Will the GOP Moderates Please Stand Up?

The GOP's problem goes beyond a few dozen tea party members.

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I am not talking about poll numbers. I am not talking about the Republicans’ record unpopularity. I am not talking about declining support for the tea party. I am not even talking about election results.

I am focusing on the following numbers: 85, 49, 87 and 87 again.

Those are not Powerball numbers ... well, in a sense maybe they are!

What are they? These are the "YES" votes from Republican members of the House of Representatives on four pieces of legislation that Speaker John Boehner brought to the floor of the House, ignoring the Hastert rule. That, of course, is the rather absurd self-imposed rule that says you shouldn’t bring up a bill if it does not have majority support from your caucus.

[See a collection of political cartoons on the Republican Party.]

Here are the bills:

  • 85 Republican votes to approve the fiscal cliff deal at the end of 2012.
  • 49 Republican votes to approve emergency funding for hurricane Sandy.
  • 87 Republican votes to approve extending the Violence Against Women Act.
  • 87 Republican votes to approve opening the government this week.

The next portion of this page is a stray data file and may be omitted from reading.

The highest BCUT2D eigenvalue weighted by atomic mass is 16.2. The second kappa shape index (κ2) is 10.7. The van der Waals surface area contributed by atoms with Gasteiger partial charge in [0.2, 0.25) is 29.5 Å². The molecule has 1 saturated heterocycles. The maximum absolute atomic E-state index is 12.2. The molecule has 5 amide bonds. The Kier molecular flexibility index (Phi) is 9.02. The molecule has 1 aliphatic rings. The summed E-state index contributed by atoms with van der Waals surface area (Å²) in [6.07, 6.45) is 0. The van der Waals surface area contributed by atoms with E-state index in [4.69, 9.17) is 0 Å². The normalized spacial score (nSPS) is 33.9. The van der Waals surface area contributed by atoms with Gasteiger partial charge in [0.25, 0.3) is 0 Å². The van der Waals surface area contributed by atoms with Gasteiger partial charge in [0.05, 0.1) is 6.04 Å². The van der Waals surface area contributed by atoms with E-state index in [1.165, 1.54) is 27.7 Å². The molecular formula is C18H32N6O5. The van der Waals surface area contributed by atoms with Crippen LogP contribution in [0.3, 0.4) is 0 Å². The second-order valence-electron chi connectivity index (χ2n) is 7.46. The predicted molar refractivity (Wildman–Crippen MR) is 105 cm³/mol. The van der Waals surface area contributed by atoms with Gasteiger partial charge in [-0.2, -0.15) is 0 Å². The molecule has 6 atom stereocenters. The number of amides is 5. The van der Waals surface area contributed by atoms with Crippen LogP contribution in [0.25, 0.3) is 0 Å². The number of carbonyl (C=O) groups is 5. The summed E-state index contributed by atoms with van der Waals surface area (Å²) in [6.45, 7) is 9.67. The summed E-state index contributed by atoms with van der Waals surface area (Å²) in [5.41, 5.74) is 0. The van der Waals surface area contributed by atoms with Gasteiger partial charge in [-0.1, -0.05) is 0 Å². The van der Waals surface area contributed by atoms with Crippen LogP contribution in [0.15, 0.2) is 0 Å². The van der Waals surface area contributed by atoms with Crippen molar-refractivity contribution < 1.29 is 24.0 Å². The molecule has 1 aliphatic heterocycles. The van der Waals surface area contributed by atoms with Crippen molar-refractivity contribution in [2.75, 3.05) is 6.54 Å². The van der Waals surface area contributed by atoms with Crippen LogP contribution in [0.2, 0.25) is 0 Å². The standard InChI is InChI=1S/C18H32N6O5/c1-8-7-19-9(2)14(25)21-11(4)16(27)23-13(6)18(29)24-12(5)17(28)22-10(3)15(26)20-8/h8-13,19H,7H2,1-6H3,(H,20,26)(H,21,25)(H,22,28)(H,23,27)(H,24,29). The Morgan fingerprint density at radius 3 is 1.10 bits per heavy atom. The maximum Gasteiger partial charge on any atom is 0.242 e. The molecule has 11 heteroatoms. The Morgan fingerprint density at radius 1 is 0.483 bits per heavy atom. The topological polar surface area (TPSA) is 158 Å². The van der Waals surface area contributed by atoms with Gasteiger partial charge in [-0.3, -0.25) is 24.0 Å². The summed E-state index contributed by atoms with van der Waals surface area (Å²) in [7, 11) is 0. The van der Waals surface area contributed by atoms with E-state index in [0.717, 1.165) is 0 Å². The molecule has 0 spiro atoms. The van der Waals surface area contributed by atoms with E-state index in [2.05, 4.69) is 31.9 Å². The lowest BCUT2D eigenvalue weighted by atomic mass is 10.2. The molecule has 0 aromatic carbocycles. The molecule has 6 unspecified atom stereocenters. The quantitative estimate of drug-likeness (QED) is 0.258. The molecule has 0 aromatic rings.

• Combined with nearly unanimous support from Democrats, all these bills passed.

    Now, that meant that 151 votes, 179 votes, 138 votes and 144 votes were cast against these four bills, respectively, by Republican House members.

    [See a collection of political cartoons on the tea party.]

    The point here is that the problem with Republicans is not just several dozen Tea Party activists – it is a caucus that won’t truly stand up to those extreme elements of the party. Too much attention is being paid to the gladiator TV hard core "stars" of the Republican Party such as Sens. Ted Cruz and Mike Lee and Reps. Raul Labrador, Michele Bachmann, Steve King and a handful of others.

    They have somehow convinced the House Republican caucus that the best way to take on Obama and the Democrats is scorched earth.

    The real question now is whether the pragmatic, reasoned, responsible gene present in many Republican House members will assert itself. Will they negotiate bills on fiscal matters, immigration reform, entitlements and taxes that lead to progress? Or will they let the tea party members role them over and over again?

    The hope for many is that this horrendous shutdown and brinkmanship may have taken many members to the edge – they see the absurdity and suicidal nature of the action – and they are ready to stand up to the extremists within their own party. When we start seeing the numbers switch and  more than 100 Republican members begin to accept reasonable legislation then we will know that they are no longer going to kow-tow to the Tea Party. We can all hope for that day.

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